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Ninger History

Ning’er Hani and Yi Autonomous County belongs to Pu’er Prefecture. Ning’er is located in the southern Yunnan province, central region of Pu’er Prefecture. For its position, Ning’er is linked with Simao(思茅), Mojiang(墨江), Jiangcheng(江城), Jinggu(景谷), Zhenyuan(镇沅)five counties by mountains and rivers, and Zhenyuan(镇沅) is the seat of  Ning’er government.

Ning'er Hani and Yi Autonomous County (simplified Chinese: 宁洱哈尼族彝族自治县; traditional Chinese: 寧洱哈尼族彝族自治縣; pinyin: Níng'ěr Hānízú Yízú Zìzhìxiàn) is an autonomous county under the jurisdiction of Pu'er Prefecture, Yunnan Province, China. The population of the county has a large proportion of native Hani and Yi people in a predominately Han Chinese population. As of 2003 the county records a population of approximately 190,000 people. Due to the ethnic groups, the history of Ning'er Hani and Yi Autonomous County is extremely colorful and attractive.


The History of Hani People

The Hani legend tells that their ancestors are nomads from the south of Dadu River in today’s Sichuan Province in the 3rd century BC. They gradually migrated south and settled in today’s Yunnan Province.


The History of Yi People

Some scholars believe that the Yi are descended from the ancient Qiang people of today's western China, who are also said to be the ancestors of the Tibetan, Naxi and Qiang peoples. They migrated from southeastern Tibet through Sichuan and into the Yunnan Province, where their largest populations can be found today.

They practice a form of animism, led by a shaman priest known as the Bimaw. They still retain a few ancient religious texts written in their unique pictographic script. Their religion also contains many elements of Daoism and Buddhism.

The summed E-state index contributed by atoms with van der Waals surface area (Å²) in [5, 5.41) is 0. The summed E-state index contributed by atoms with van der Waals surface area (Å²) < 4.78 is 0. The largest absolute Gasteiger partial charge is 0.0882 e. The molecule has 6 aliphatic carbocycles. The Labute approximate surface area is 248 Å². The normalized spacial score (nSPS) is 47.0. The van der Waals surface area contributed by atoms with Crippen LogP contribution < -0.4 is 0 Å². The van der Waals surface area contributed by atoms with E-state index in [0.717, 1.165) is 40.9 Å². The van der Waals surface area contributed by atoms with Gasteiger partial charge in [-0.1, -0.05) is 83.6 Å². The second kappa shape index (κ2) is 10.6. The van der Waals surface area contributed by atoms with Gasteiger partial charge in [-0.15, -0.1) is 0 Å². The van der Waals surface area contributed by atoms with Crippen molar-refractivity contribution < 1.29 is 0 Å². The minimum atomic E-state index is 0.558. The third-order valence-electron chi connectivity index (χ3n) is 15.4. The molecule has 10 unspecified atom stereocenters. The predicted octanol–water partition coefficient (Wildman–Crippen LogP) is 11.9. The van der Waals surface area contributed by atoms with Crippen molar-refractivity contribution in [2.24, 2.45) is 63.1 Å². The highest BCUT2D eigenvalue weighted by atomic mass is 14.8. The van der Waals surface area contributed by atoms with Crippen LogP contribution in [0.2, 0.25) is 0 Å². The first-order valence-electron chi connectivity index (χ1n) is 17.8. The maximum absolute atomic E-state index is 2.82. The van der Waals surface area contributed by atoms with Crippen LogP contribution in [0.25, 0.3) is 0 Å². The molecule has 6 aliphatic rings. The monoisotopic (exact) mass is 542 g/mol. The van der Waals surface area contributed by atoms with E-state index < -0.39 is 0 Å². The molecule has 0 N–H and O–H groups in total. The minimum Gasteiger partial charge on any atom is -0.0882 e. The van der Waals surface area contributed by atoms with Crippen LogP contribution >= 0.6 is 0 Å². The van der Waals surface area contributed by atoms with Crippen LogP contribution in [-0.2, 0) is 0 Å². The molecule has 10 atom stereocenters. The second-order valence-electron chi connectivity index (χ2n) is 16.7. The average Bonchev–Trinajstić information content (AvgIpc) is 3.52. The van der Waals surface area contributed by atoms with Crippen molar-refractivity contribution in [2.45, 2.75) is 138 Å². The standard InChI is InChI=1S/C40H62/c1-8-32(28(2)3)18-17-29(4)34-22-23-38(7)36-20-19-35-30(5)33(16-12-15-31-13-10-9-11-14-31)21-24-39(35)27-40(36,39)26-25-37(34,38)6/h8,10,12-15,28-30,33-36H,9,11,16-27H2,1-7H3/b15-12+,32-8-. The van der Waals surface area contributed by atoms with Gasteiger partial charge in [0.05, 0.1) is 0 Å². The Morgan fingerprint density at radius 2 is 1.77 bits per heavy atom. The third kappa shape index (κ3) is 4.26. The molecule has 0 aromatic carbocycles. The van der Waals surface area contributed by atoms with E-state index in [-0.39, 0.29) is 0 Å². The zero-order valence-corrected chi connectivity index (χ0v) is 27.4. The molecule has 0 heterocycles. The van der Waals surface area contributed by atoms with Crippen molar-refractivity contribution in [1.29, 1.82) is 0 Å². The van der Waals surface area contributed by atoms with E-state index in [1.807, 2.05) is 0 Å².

Many of the Yi in Liangshan and northwestern Yunnan practiced a complicated form of slavery. People were split into the nuohuo or Black Yi (nobles), qunuo or White Yi (commoners), and slaves. White Yi were free and could own property and slaves but were in a way tied to a lord. Other ethnic groups were held as slaves.


The History of Tea Horse Road

The Tea Horse Road or chamadao (simplified Chinese: 茶马道; traditional Chinese: 茶馬道), now generally referred to as the Ancient Tea Horse Road or chama gudao (simplified Chinese: 茶马古道; traditional Chinese: 茶馬古道) was a network of caravan paths winding through the mountains of Sichuan, Yunnan and Guizhou in Southwest China.It is also sometimes referred to as the Southern Silk Road. The route extended to Bengal in the Indian subcontinent.

From around a thousand years ago, the Ancient Tea Route was a trade link from Yunnan, one of the first tea-producing regions: to Bengal via Burma; to Tibet; and to central China via Sichuan Province.In addition to tea, the mule caravans carried salt. Both people and horses carried heavy loads, the tea porters sometimes carrying over 60–90 kg, which was often more than their own body weight in tea.

It is believed that it was through this trading network that tea (typically tea bricks) first spread across China and Asia from its origins in Pu'er County, near Simao Prefecture in Yunnan.

The route earned the name Tea-Horse Road because of the common trade of Tibetan ponies for Chinese tea, a practice dating back at least to the Song dynasty, when the sturdy horses were important for China to fight warring nomads in the north.


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